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Prove $$\lim_{x\rightarrow 1}\sum_{n=1}^{\infty}\frac{{(-1)}^{n-1}}{{n}^{x}}=\ln2.$$


Of course $$\sum_{n=1}^{\infty}\frac{{(-1)}^{n-1}}{{n}}=\ln2,$$ but we can not use the Proposition :

If a sequence of functions that are continuous on a set converges uniformly on that set ,then the limit function is continuous on the set. because for $\forall\delta >0$,we have $\sum_{n=1}^{\infty}\frac{{(-1)}^{n-1}}{{n}^{x}} $converges on$\left(1-\delta ,1+\delta \right), $but nonuniformly .


In fact ,for every ${x}^{'},{x}^{"}\in \left(1,1+\delta \right),$in other words $\left| {x}^{'}-{x}^{"}\right|<\delta $,fixing the point $ {x}^{'}, $let ${x}^{"}\rightarrow {1}^{+},$we can get paradox:$$1\geq |\sum_{n=1}^{\infty}\frac{{(-1)}^{n-1}}{{n}^{{x}^{'}}}-(+\infty)|=+\infty>1.$$ So $\sum_{n=1}^{\infty}\frac{{(-1)}^{n-1}}{{n}^{x}}$ converge nonuniformly on $\left(1-\delta ,1+\delta \right)$.


My question is how can we get $\lim_{x\rightarrow 1}\sum_{n=1}^{\infty}\frac{{(-1)}^{n-1}}{{n}^{x}}=\ln2.$

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    $\begingroup$ Please: Write $\ln2$, not $ln2$. It is coded as \ln 2. The backslash results in proper spcing in things like $2\ln3$ and in non-italicization of $\ln$. Some other aspects of your way of writing MathJax code are appalling; they look as if they came from one those web-based applications supposedly intended to help with MathJax. I've cleaned it up somewhat. $\endgroup$ Aug 7 '14 at 16:43
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Let

$$f_N(x) = \sum_{n=1}^N \frac{(-1)^{n-1}}{n^x},\quad R_N(x) = \sum_{n=N+1}^\infty \frac{(-1)^{n-1}}{n^x}.$$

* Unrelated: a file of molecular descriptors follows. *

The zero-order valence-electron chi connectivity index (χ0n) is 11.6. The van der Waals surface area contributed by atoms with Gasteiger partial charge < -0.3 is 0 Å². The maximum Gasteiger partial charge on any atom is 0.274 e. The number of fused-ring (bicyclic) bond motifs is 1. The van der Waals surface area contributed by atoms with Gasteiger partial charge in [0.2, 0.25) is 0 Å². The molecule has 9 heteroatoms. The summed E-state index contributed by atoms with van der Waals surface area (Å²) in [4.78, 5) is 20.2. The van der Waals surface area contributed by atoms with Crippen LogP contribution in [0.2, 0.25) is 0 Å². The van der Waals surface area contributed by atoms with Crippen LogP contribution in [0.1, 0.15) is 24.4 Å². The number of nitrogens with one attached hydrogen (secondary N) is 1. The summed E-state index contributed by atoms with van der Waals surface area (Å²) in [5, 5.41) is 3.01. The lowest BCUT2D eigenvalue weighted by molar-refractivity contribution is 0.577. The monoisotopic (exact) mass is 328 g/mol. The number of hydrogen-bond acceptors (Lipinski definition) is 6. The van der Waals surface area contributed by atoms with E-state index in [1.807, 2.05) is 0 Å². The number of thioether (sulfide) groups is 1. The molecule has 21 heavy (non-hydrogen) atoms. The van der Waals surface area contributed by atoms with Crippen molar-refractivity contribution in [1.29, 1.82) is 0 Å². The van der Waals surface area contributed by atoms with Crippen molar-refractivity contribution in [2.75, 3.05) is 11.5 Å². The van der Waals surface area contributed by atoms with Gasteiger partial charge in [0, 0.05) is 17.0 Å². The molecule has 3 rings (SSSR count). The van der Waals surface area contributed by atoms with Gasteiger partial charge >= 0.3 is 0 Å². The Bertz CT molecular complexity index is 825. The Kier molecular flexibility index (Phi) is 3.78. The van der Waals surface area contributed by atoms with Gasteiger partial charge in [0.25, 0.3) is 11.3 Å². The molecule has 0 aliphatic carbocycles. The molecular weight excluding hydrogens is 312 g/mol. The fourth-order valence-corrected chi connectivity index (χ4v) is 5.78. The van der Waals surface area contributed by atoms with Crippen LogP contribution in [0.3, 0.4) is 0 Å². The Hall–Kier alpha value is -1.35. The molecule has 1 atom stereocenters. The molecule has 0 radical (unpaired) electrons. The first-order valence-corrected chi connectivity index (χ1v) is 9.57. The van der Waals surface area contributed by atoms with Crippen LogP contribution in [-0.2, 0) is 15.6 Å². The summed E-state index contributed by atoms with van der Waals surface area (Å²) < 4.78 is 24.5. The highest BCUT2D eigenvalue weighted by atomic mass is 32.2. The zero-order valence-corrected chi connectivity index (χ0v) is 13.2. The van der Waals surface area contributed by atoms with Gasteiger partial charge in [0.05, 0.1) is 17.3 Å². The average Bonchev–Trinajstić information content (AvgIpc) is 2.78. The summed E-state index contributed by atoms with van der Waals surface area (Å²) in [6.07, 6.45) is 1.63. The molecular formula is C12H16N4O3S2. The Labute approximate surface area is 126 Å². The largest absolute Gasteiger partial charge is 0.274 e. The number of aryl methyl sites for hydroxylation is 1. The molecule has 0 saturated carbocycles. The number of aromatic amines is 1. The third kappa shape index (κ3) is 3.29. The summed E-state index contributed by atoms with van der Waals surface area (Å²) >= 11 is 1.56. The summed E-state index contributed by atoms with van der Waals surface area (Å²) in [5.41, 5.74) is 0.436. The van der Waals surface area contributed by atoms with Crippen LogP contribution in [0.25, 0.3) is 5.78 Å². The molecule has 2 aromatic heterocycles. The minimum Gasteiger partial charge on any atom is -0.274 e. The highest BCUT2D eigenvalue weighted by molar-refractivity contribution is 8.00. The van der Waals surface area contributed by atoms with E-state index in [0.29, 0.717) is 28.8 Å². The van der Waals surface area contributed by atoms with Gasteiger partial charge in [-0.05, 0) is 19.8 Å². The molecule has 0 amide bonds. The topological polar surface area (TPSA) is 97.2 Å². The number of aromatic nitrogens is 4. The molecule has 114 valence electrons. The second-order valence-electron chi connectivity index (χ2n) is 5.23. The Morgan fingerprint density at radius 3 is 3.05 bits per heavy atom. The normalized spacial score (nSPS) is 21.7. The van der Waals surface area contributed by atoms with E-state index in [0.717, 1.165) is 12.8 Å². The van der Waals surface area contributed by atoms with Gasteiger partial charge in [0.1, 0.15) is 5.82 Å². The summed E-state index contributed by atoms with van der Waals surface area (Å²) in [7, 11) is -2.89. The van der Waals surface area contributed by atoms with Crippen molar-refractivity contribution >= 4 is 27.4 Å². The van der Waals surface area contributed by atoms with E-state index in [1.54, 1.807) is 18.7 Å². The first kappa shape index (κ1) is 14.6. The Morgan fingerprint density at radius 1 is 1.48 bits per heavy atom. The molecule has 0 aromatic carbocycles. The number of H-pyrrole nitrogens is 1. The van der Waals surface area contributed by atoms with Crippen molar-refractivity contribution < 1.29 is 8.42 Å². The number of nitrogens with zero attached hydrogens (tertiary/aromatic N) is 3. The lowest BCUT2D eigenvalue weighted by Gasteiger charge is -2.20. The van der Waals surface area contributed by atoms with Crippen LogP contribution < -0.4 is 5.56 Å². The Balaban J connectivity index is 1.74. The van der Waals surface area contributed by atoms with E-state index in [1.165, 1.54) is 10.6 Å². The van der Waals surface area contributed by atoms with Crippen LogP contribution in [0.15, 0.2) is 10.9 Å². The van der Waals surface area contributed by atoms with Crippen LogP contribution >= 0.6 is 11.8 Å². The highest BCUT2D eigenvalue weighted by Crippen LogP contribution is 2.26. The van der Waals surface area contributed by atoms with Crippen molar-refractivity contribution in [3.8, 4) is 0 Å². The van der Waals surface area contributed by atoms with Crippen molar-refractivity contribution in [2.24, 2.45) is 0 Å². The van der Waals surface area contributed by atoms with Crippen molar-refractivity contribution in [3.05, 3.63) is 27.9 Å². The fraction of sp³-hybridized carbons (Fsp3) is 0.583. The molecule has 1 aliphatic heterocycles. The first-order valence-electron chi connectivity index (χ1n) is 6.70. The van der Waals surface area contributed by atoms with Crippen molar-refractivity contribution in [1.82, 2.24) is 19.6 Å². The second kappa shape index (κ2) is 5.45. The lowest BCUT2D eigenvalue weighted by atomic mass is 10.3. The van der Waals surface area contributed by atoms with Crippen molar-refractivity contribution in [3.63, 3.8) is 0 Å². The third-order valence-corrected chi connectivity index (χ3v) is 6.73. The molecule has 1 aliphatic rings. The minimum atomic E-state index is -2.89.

It is clear that for every $N$ you have $\lim_{x\to 1} f_N(x) = f_N(1)$. It remains to find a bound on

$$\lvert R_N(x)\rvert.$$

The fact that the series is alternating should help with that. (And that shows that actually the convergence of the series is uniform on $(1-\delta,1+\delta)$ for $0 < \delta < 1$.)

Namely, for $x > 0$, we have $\frac{1}{n^x} > \frac{1}{(n+1)^x}$, and thus by Leibniz' criterion for alternating series, it follows that $$\lvert R_N(x)\rvert = \left\lvert \sum_{k=0}^\infty \frac{(-1)^k}{(N+1+k)^x}\right\rvert \leqslant \frac{1}{(N+1)^x}.$$ Since $x \mapsto \frac{1}{(N+1)^x}$ is monotonically decreasing on $(0,+\infty)$ for every $N\in\mathbb{N}\setminus \{0\}$, we thus have $$\lvert R_N(x)\rvert \leqslant \frac{1}{(N+1)^x} \leqslant \frac{1}{(N+1)^{1-\delta}}$$ for all $N$ and $x \geqslant 1-\delta$. It follows that the convergence of $f_N$ is uniform on every $[1-\delta,+\infty)$ for $0 < \delta < 1$. Thus the proposition cited in the question can be used.

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  • $\begingroup$ $\sum_{n=1}^{\infty}\frac{{(-1)}^{n-1}}{{n}^{x}}$ converge nonuniformly on $\left(1-\delta ,1+\delta \right)$.why @Daniel Fischer get the convergence of the series is uniform on $\left(1-\delta ,1+\delta \right).$I can't understand this. $\endgroup$
    – Jay
    Aug 7 '14 at 17:15